At stake could be a federal grant of $1.3 million awarded to bring sewer service to the Efland and Buckhorn communities in western Orange County.
The complaint filed by the Rogers Eubanks Neighborhood Association, or RENA, alleges that the county’s failure to apply for similar grants to fund the Rogers Road sewer extension amounts to intentional discrimination.
The Efland-Buckhorn sewer grant was awarded to the county in December 2010. At that time, there was not a concerted effort underway by the towns and county to bring sewer service to Rogers Road. The current task force didn’t get its start until 2012, when the county commissioners’ decision to close the landfill spurred action on a remediation plan.
The EPA’s announcement that it was launching the investigation this June took many by surprise, including those who originally filed the complaint against the county in 2007. That complaint was expanded in 2011, following the allocation of the Efland-Buckhorn grant money.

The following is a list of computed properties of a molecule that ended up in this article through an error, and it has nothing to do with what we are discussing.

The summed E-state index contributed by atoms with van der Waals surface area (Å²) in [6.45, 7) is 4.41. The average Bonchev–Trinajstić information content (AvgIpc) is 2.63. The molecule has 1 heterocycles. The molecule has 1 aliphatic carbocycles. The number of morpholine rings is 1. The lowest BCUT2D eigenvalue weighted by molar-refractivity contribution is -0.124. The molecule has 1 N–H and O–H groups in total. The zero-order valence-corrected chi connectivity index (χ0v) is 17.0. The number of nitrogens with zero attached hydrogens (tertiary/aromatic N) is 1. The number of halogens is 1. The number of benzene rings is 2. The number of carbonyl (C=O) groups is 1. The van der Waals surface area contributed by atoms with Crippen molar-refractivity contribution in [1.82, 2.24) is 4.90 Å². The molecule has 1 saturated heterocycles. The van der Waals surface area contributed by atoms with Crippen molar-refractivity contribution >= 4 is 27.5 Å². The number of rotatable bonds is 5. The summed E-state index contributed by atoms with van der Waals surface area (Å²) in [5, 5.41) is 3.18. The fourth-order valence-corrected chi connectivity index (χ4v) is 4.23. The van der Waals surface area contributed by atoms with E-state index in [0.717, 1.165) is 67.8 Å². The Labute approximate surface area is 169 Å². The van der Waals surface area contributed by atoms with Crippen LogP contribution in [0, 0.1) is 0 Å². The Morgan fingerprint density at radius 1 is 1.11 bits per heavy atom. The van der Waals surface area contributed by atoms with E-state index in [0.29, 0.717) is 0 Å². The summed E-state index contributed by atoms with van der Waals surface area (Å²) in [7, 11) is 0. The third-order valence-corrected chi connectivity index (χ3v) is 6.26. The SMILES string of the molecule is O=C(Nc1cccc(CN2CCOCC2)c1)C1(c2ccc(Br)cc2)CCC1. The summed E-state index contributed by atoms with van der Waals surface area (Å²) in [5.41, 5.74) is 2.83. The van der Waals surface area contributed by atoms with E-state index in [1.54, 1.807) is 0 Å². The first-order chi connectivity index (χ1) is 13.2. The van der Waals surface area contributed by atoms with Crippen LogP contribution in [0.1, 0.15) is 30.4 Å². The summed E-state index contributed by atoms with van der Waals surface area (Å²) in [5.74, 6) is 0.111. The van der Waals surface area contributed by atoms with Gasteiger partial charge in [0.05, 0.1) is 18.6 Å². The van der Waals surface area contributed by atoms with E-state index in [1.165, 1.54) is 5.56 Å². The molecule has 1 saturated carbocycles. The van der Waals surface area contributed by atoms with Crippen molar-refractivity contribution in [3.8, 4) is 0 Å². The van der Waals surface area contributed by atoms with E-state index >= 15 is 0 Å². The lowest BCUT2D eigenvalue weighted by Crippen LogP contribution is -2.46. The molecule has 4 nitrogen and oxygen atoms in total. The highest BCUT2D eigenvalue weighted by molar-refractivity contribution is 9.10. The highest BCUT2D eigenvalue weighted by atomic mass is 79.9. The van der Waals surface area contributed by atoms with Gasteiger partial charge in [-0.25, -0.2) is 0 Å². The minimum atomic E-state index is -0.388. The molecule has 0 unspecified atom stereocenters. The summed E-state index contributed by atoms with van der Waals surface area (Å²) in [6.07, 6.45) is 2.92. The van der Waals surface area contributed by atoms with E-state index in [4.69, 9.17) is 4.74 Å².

Up until recently, Mark Dorosin was the lead attorney representing RENA. He says the federal agency took so long to respond to the allegations that RENA leaders thought the complaint had been abandoned.
“The EPA complaint was just sort of out there for a long time without any sort of information or feedback about what was happening,” says Dorosin. “They collected some information and then folks just didn’t hear anything.”
In the meantime, Dorosin was elected to the Orange County Board of Commissioners, one of the three local governments responsible for funding the sewer extension.
At the board’s last meeting in June, Dorosin put forward a resolution pledging the county to provide funding for the yet-to-be determined sewer plan.
The motion failed in a 5-2 vote, in part because other commissioners were wary of taking action during the on-going investigation. Speaking at that June meeting, Commissioner Alice Gordon argued against the resolution.
“The county attorney has advised the commissioners to exercise significant restraint when authorizing expenditures in this area,” warned Gordon. “I think we’re in a much better position if we just let [the task force] go forward.”